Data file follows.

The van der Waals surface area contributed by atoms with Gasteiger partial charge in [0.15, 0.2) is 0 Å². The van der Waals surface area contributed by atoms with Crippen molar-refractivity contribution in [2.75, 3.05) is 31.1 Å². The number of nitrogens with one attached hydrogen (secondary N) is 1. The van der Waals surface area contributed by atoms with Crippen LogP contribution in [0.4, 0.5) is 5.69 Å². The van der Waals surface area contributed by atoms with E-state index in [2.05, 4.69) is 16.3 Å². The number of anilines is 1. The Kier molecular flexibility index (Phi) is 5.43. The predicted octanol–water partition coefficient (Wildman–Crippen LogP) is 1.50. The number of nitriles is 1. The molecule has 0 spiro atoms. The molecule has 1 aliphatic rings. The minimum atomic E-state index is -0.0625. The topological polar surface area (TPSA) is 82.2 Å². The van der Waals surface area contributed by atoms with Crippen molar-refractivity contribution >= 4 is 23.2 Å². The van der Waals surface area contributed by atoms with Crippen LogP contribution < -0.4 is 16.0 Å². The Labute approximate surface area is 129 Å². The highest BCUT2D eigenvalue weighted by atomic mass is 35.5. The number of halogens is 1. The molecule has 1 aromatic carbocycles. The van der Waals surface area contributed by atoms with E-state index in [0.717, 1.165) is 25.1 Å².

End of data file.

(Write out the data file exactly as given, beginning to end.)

The van der Waals surface area contributed by atoms with Gasteiger partial charge in [0.15, 0.2) is 0 Å². The van der Waals surface area contributed by atoms with Crippen molar-refractivity contribution in [2.75, 3.05) is 31.1 Å². The number of nitrogens with one attached hydrogen (secondary N) is 1. The van der Waals surface area contributed by atoms with Crippen LogP contribution in [0.4, 0.5) is 5.69 Å². The van der Waals surface area contributed by atoms with E-state index in [2.05, 4.69) is 16.3 Å². The number of anilines is 1. The Kier molecular flexibility index (Phi) is 5.43. The predicted octanol–water partition coefficient (Wildman–Crippen LogP) is 1.50. The number of nitriles is 1. The molecule has 0 spiro atoms. The molecule has 1 aliphatic rings. The minimum atomic E-state index is -0.0625. The topological polar surface area (TPSA) is 82.2 Å². The van der Waals surface area contributed by atoms with Crippen molar-refractivity contribution >= 4 is 23.2 Å². The van der Waals surface area contributed by atoms with Crippen LogP contribution < -0.4 is 16.0 Å². The Labute approximate surface area is 129 Å². The highest BCUT2D eigenvalue weighted by atomic mass is 35.5. The number of halogens is 1. The molecule has 1 aromatic carbocycles. The van der Waals surface area contributed by atoms with E-state index in [0.717, 1.165) is 25.1 Å².